A three-man team has started a Kickstarter campaign for a customizable bicycle “bell” that has already won several awards, including New York City’s 2014 Design Competition for Personal Product Design for Active Life. The gadget, called MyBell, lets cyclists project custom sounds to let pedestrians and drivers know they’re on the road. MyBell also lets bicyclists select high-intensity LED light pulse patterns at night.
According to the National Highway Traffic Safety Administration, in 2010, 618 “pedalcyclists” were killed and another 52,000 were injured in crashes with motor vehicles, comprising 2% of all traffic fatalities during that year. In Colorado, there were eight fatal bicycle accidents in 2010, NHTSA reports.
Liberty Mutual’s website advises cyclists to communicate with drivers and pedestrians by using a bell or horn to let them know when they are approaching. It is also important to add white lights in the front of the bike and red lights behind to alert motorists of your presence at night, in the early morning and on cloudy days, the site notes.
As MyBell writes:
Why should we be limited in our options? MYBELL empowers users to decide what sound and light combination works best for them. We don’t live in a one-sound-fits-all world. Different sounds elicit different responses depending on geography and culture. People know their local streets, paths, and roads better than anyone else, which is why a product should exist that can be customized and programmed for their environment.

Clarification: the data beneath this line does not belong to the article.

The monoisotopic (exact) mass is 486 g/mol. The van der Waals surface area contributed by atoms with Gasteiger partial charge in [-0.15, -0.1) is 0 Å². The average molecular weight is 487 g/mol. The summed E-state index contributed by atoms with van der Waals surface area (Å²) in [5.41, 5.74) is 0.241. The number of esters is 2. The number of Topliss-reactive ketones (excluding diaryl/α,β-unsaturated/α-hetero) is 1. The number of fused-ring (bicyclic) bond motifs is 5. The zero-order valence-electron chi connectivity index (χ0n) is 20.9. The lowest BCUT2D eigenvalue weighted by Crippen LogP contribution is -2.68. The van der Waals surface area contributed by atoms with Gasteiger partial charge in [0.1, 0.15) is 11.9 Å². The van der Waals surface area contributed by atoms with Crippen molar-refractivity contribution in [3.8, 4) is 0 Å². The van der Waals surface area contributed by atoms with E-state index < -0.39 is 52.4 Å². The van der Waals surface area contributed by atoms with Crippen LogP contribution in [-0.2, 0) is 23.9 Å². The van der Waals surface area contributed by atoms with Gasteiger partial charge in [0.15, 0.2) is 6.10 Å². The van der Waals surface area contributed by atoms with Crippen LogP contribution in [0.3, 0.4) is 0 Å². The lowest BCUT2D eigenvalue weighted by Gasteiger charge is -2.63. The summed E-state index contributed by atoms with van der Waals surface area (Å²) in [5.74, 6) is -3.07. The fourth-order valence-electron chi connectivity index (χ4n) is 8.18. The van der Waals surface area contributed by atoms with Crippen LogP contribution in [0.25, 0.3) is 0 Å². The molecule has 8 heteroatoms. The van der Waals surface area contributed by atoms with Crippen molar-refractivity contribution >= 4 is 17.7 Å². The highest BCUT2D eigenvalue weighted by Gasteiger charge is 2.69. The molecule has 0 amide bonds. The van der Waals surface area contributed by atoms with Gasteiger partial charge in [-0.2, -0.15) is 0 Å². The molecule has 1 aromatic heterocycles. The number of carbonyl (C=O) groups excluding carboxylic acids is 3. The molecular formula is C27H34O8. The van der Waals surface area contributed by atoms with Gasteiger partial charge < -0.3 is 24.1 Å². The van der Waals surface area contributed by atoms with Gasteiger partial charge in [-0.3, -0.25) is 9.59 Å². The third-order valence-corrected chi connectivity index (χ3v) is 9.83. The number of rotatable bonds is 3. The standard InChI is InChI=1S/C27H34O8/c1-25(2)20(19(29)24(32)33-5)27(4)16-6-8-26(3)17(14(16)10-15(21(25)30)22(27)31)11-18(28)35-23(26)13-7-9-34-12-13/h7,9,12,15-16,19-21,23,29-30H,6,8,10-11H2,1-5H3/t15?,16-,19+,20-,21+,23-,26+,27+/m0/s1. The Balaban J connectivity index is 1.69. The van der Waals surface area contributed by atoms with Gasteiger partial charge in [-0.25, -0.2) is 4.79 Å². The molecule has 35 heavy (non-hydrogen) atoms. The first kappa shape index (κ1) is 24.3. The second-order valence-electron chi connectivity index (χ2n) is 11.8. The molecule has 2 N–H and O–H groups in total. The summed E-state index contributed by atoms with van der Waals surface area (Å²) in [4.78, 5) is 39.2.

A traditional bike bell might work in some areas if it can be heard but sometimes your surroundings necessitate a different audible or visual signal. What works in Brooklyn might not work in Shanghai or London.
MyBell attaches to a bike’s handlebars with an adjustable strap, writes Nick Lavars for Gizmag. It has a built-in computer that can store two user-selected sound files and several lighting patterns. By connecting MyBell to a computer, via a USB cable, you can upload audio files in such formats as MP3, WAV, and Ogg, he writes. The sounds are played through a 96-decibel speaker. The developers designed MyBell so that one tap of the horn’s button plays the first digital file, and two taps plays the second. This gives the rider the flexibility to choose which sound file is best for the situation, Lavars reports.
The gadget was dreamed up by Peter Pottier, who brought his friend Valentin Siderskiy, an electrical engineer, on board “to make it happen.” The Brooklyn, N.Y.-based team also includes Steve Remy, a mechanical engineer who specializes in manufacturing design. All three team members are bicycling enthusiasts.
The Kickstarter campaign will provide a MyBell to anyone who contributes $99, which is less than the projected retail price, and there are options that provide more than one MyBell for various donation levels. “If all goes according to plan,” Lavars writes, “shipping is slated for February 2015.”
In addition to the above-mentioned award, MyBell has won funding from New York’s Next Top Makers, Engadget’s Insert Coin inventor’s competition, and Miller Lite’s Tap the Future, the company’s press release reports. The team also won Editor’s Choice at the World Maker Faire, and a booth at the 2014 International Consumer Electronics Show.